I have also had to seek counselling because of bad experiences with my eldest and some of that did revolve around him being given formula against my wishes and even against hospital policy. You don't know me and you have NO idea about me or my kids or how my feeding experiences have been; most posters on this section will tell you I give very helpful advice on both BF AND FF if they have been on this forum for a bit longer than yourself-with all due respect but in future I will think twice before posting on this section again. I have already had to severely curtail posting in the weaning section because I merely posted the government guidelines on weaning age and how to safely give solids and boy was I made to feel I was doing something terribly wrong.

Finally edited to add: I have several friends who successfully BF with extremely low iron levels (one of them due to a form of anaemia she was born with and consequently could never get her iron levels above a 6 or 7) but I won't share their stories here because I will be accused of all sorts-however OP if you want to hear them you can feel free to PM me.



 
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Old Jan 6th, 2012, 14:23 PM   33
oblada18
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I think it is important that people make informed decision as much as possible; better find out now and make a proper decision than find it out later, when it is too late and dealing with even more guilt and regret!
Everybody should make a decision about bf or ff based on (as much as possible) true facts and on how they feel. Yes pressure may be harsh sometimes (both ways and it varies with time and place I am afraid) but women have to learn to deal with it, there is no two ways about it, life is not always easy but surely it is easier to deal with the pressure if the woman truly knows why she has made the decision she reached and that is really what we should all aim for, for our sake's and our children's sake.

Personally I think bf is very tiring physically (it uses up a lot of energy) but I think I would find ff much more draining mentally and emotionally as I find it so much easier to settle my girl with the breast, I get very little crying as there is barely any waiting time, I sleep pretty well due to bf and co-sleeping (I do NOT do well with sleep deprivation!)...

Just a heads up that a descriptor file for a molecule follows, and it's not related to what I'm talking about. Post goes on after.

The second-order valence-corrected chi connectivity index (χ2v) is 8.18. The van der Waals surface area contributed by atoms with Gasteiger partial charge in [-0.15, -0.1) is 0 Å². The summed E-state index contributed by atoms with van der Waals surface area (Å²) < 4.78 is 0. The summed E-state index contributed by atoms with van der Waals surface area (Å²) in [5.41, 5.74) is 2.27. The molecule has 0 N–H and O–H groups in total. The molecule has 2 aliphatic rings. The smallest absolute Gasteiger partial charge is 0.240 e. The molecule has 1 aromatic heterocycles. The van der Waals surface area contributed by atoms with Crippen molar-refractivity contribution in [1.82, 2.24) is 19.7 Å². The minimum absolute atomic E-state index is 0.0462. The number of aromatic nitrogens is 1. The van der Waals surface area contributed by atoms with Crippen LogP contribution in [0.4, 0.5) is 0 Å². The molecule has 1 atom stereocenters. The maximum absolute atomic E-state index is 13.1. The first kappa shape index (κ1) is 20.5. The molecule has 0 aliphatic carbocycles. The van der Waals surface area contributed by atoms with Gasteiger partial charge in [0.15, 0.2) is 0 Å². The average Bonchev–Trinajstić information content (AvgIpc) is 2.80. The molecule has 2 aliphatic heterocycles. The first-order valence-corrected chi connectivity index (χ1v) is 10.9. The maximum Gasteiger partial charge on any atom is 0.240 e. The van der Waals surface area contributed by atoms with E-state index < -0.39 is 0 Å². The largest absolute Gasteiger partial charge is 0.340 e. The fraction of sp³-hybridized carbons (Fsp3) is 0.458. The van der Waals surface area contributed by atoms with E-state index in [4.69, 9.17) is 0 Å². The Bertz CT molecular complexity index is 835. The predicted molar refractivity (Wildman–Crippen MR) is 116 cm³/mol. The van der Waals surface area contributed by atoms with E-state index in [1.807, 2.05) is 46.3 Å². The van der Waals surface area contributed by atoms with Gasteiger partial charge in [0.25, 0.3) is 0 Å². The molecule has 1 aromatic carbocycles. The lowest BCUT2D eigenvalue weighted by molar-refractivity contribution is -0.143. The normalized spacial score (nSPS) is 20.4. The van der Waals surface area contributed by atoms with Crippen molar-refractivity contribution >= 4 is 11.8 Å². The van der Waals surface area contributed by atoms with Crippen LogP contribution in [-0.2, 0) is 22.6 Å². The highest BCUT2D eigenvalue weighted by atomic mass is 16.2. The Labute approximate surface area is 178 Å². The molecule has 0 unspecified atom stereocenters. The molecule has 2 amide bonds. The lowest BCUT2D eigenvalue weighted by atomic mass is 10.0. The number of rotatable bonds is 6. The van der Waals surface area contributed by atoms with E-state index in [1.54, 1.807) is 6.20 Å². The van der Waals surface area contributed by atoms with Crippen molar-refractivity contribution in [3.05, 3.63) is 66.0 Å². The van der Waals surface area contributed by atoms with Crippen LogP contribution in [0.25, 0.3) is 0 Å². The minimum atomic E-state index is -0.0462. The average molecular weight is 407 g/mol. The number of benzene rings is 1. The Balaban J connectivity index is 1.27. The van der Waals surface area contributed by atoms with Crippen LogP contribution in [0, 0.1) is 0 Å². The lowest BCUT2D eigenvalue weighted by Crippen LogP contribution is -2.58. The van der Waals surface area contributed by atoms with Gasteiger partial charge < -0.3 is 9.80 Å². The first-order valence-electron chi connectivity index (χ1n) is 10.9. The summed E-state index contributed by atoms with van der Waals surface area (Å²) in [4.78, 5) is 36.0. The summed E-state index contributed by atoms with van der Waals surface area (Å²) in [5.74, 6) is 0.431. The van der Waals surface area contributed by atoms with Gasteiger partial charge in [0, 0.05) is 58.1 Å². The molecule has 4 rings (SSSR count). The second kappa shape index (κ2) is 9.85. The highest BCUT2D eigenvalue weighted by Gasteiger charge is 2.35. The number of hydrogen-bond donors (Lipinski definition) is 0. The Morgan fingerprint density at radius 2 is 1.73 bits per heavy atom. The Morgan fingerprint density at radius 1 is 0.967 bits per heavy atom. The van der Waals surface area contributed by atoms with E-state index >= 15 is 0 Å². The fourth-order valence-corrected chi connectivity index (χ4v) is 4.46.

Anyway to get back to the point don't beat yourself up if you feel that is the right decision, there is good formula out there and there is so much you will do for your baby in the years to come, this is just about feeding in the first few months, there is a lot more to come and to enjoy with your child



 
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Old Jan 6th, 2012, 17:28 PM   34
midori1999
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Quote:
Originally Posted by vintage67 View Post
You are not helping.

You may think you are helping.

You are not.

There are those of us that had "support", "knowledge", "lactation consultants","dual electric pumps," "fenugreek", etc., and were UNABLE to BF our children.

That was me first pregnancy.

This time, a lengthy hospitalization, 3 CT scans and drugs I could not expose a newborn to.

No one cares about a study when they are dealing with depression and guilt over not being able to breastfeed their child.

This is the formula feeding forum. We don't come here to be lectured about breastfeeding.

I do not mean to sound harsh. I drove to the river in the city I live in 7 years ago and contemplated driving my car into it over not being able to breastfeed my son. Women on the internet tipped me into suicidal thoughts.
On a so-called breastfeeding support website, the forums were full of such sage advice as "formula causes cancer", "it's rat poison in a can", "your child will be sickly, get cancer and have a low IQ", and such statements as, "I could never be friends with a "bottle feeder." I was shunned in real life by
breastfeeding mothers. I BOTTLE FED in public restrooms because I was afraid of beign accosted.

Breastfeeding pressure is intense, and though well meaning, I am not the only woman who has experienced this. I know that therapists see a lot of women who have to be counseled over this. I had to get counseling.